Crossing Kyrgyzstan, Closer to China

We arrived in Kyrgyzstan yesterday and it was a remarkable change from Turkmenistan and Uzbekistan. Gone is the sweltering heat of the black and red sand deserts. Gone too are the soaring domes and spires of lapis and turquoise. Mountains surround the city of Bishkek and the streets are full of cars and commerce. Statues of Lenin, Marx and Engles stand proudly near the teetering carcasses of Soviet apartment blocks and the faces of the people tell us that we are much closer to China. We stop at a small neighborhood shop and the woman behind the counter uses an abacus to calculate the correct ammount. Small bits of cloth tied to pine boughs flutter in the wind for good fortune.

I came to Central Asia to trace what I could of the Silk Road and to try to understand this part of the world better. At first it felt like an alien land but I think I understand it a little better now. Central Asia is a land at a crossroads with a history of invasion after invasion, conquest after conquest. Hellenes, Romans, Parthians, Persians, Arabs, Seljuk Turks, Ghengis Khan, Tamerlane and even the Chinese have all left their indelible marks and blood in the sand. Pagans, Jews, Christians, Zoroastrians, Buddhists and Moslems have all called it home. This is a place where desert sands, winter snows and the wind have always shifted and will continue to do so.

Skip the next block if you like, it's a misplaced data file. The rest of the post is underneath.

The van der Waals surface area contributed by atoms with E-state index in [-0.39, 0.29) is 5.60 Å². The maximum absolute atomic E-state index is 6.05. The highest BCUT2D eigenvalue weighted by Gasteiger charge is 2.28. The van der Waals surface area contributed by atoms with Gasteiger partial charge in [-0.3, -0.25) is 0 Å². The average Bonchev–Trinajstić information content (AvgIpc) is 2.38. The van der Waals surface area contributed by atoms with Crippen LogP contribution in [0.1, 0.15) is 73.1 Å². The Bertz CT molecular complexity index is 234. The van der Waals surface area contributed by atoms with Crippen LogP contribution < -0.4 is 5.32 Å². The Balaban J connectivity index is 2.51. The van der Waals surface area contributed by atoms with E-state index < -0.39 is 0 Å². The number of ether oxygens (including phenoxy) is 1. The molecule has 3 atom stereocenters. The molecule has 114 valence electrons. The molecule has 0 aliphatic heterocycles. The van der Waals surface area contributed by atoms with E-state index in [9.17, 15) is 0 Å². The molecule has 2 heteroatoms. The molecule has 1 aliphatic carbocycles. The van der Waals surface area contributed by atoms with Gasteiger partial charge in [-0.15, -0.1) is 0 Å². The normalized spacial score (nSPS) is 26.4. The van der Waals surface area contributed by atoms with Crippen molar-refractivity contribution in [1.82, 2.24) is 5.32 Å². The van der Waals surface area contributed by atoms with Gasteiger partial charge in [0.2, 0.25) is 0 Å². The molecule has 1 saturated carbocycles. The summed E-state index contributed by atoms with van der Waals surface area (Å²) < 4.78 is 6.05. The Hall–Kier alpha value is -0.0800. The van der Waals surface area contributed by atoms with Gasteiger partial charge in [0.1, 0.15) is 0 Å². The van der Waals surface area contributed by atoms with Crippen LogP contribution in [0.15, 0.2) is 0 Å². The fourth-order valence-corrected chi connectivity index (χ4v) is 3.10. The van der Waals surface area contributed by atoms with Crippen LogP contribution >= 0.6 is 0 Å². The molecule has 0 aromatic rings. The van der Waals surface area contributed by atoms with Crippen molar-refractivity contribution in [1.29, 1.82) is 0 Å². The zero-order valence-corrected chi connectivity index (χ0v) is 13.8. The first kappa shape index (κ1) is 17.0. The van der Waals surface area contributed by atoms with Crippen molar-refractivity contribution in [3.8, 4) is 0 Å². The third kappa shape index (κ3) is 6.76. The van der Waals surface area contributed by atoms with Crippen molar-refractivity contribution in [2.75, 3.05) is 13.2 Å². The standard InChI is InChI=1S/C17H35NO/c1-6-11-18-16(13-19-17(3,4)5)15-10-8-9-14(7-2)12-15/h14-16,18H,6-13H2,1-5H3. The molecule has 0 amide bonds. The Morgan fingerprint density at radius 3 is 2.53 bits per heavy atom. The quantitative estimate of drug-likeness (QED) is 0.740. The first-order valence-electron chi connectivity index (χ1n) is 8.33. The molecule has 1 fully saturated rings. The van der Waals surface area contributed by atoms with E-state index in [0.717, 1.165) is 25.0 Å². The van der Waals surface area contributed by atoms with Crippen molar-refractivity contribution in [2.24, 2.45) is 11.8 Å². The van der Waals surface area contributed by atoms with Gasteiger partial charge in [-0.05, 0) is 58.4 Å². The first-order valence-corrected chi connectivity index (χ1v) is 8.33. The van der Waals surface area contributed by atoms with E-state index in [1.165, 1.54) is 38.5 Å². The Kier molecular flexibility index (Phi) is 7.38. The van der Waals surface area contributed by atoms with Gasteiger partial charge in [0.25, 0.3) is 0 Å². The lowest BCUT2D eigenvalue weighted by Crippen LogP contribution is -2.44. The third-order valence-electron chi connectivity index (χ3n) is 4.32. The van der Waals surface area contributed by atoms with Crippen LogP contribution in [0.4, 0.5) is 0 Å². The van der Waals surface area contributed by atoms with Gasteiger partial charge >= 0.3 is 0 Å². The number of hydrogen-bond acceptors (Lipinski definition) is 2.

Today we begin our three day overland journey across the Pamir Mountains to Kashgar. I don’t know when I’ll be able to post again, it may be several days. In the meantime please enjoy the narrative, photos and video. Until next time.

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